The school year is only just finishing across the U.S., but is making sure parents are already thinking about back-to-school shopping.

Spending for new clothes and school supplies used to begin in August, ahead of the new academic year. Now, retailers are using Amazon’s mid-summer Prime Day as the starting gun for their back-to-school promotions. This year, Prime Day, which is in its fifth year, will run over 48 hours starting July 15.

In a sign of how Amazon’s event has altered the summer landscape, 63% of parents said they will start buying items for the school year in July or even earlier, up from 60% from last year, according to a study released Tuesday from RetailMeNot, a digital coupon provider. A longer shopping season may translate into higher spending: This year, they plan to dole out $507 on average for clothing, electronics and other school-related goods, the study found. That’s up from $465 in 2018.

“The key here is that Amazon really has affected the gravitational force in retail,” said Reilly Stephens, director of insights at Retail Prophet, an industry consultancy.

Eighty-four percent of retailers say Prime week has become the most important time for online sales during the nearly three-month back-to-school season, the study found.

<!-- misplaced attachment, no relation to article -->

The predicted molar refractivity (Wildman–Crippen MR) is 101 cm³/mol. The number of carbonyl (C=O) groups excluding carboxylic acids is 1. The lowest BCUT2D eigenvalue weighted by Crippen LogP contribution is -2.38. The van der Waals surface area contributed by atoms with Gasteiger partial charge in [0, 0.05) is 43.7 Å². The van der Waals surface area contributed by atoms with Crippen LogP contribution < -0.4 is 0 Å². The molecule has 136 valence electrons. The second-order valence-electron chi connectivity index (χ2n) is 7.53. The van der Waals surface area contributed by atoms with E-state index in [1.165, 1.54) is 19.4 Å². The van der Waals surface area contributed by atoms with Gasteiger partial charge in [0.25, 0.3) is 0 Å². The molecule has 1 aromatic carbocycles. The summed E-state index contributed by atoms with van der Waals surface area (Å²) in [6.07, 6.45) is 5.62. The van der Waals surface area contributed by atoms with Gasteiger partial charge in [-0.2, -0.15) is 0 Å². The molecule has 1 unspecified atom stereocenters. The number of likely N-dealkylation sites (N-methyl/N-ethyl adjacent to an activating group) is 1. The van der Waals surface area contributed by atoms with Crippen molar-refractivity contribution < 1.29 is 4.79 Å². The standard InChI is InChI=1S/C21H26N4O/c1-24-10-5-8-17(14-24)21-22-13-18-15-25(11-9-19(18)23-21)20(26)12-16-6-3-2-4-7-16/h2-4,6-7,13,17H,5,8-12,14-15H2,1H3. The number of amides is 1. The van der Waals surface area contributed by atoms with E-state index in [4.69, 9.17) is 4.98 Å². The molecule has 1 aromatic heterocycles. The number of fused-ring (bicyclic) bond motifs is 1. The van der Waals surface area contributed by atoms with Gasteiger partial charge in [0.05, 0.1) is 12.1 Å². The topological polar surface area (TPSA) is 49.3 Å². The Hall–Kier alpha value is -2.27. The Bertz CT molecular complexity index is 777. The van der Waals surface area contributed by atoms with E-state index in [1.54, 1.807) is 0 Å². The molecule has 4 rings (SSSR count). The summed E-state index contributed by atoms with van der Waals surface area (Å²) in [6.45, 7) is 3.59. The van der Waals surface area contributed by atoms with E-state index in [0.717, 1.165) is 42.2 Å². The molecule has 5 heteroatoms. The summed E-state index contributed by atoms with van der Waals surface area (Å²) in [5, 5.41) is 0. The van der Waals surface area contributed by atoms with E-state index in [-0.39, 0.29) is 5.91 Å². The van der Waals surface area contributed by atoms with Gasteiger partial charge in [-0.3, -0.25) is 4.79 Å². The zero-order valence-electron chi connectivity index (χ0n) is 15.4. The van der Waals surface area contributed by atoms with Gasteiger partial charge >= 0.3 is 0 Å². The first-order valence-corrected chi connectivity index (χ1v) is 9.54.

When Amazon started Prime Day as a mid-summer shopping event, only about seven other companies joined in to offer competing deals, according to Michelle Skupin, RetailMeNot’s head of marketing and communications. That number has steadily grown to around 200 last year and is expected to reach 250 in 2019, she said.


“Consumers are incentivized to make purchases when presented with the deals. We look at the Prime Day period as being Cyber Monday in July,” Skupin said.

This year, there may be an added incentive to buy early — Trump’s potential next round of tariffs on everything from apparel to musical instruments haven’t hit yet. President Donald Trump and Chinese counterpart Xi Jinping will meet at the G-20 Summit in Japan.

Adlucent, a digital marketing agency based in Austin, Texas, also noted that Prime Day seems to have noticeably altered consumers’ behavior.

“Since Prime Day falls right around back-to-school, it has essentially created a second holiday shopping season for consumers to anticipate,” Adlucent said in its report. “So, brands in relevant back-to-school categories have the added perk of drawing on this shopper mindset.”

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